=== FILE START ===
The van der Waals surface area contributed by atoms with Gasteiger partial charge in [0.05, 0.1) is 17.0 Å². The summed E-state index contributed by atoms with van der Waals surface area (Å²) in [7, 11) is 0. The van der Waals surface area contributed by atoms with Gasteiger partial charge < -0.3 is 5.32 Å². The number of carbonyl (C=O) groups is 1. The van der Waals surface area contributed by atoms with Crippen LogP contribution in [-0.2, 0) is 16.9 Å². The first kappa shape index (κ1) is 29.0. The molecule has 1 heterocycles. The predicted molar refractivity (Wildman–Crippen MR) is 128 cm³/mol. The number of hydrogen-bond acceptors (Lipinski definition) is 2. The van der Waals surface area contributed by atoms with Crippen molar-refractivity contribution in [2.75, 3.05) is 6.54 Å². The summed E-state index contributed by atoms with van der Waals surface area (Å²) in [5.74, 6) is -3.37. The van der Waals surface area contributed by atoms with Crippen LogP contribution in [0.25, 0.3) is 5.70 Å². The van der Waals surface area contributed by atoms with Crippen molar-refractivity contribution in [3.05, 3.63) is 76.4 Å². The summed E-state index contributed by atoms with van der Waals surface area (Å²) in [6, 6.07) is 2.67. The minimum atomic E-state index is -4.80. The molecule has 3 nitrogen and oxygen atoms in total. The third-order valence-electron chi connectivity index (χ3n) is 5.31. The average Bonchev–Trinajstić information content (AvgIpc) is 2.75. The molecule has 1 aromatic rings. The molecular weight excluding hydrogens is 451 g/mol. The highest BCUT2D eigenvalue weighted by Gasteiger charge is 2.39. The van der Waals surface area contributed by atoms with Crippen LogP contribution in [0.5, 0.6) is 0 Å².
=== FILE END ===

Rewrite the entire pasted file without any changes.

The van der Waals surface area contributed by atoms with Gasteiger partial charge in [0.05, 0.1) is 17.0 Å². The summed E-state index contributed by atoms with van der Waals surface area (Å²) in [7, 11) is 0. The van der Waals surface area contributed by atoms with Gasteiger partial charge < -0.3 is 5.32 Å². The number of carbonyl (C=O) groups is 1. The van der Waals surface area contributed by atoms with Crippen LogP contribution in [-0.2, 0) is 16.9 Å². The first kappa shape index (κ1) is 29.0. The molecule has 1 heterocycles. The predicted molar refractivity (Wildman–Crippen MR) is 128 cm³/mol. The number of hydrogen-bond acceptors (Lipinski definition) is 2. The van der Waals surface area contributed by atoms with Crippen molar-refractivity contribution in [2.75, 3.05) is 6.54 Å². The summed E-state index contributed by atoms with van der Waals surface area (Å²) in [5.74, 6) is -3.37. The van der Waals surface area contributed by atoms with Crippen LogP contribution in [0.25, 0.3) is 5.70 Å². The van der Waals surface area contributed by atoms with Crippen molar-refractivity contribution in [3.05, 3.63) is 76.4 Å². The summed E-state index contributed by atoms with van der Waals surface area (Å²) in [6, 6.07) is 2.67. The minimum atomic E-state index is -4.80. The molecule has 3 nitrogen and oxygen atoms in total. The third-order valence-electron chi connectivity index (χ3n) is 5.31. The average Bonchev–Trinajstić information content (AvgIpc) is 2.75. The molecule has 1 aromatic rings. The molecular weight excluding hydrogens is 451 g/mol. The highest BCUT2D eigenvalue weighted by Gasteiger charge is 2.39. The van der Waals surface area contributed by atoms with Crippen LogP contribution in [0.5, 0.6) is 0 Å².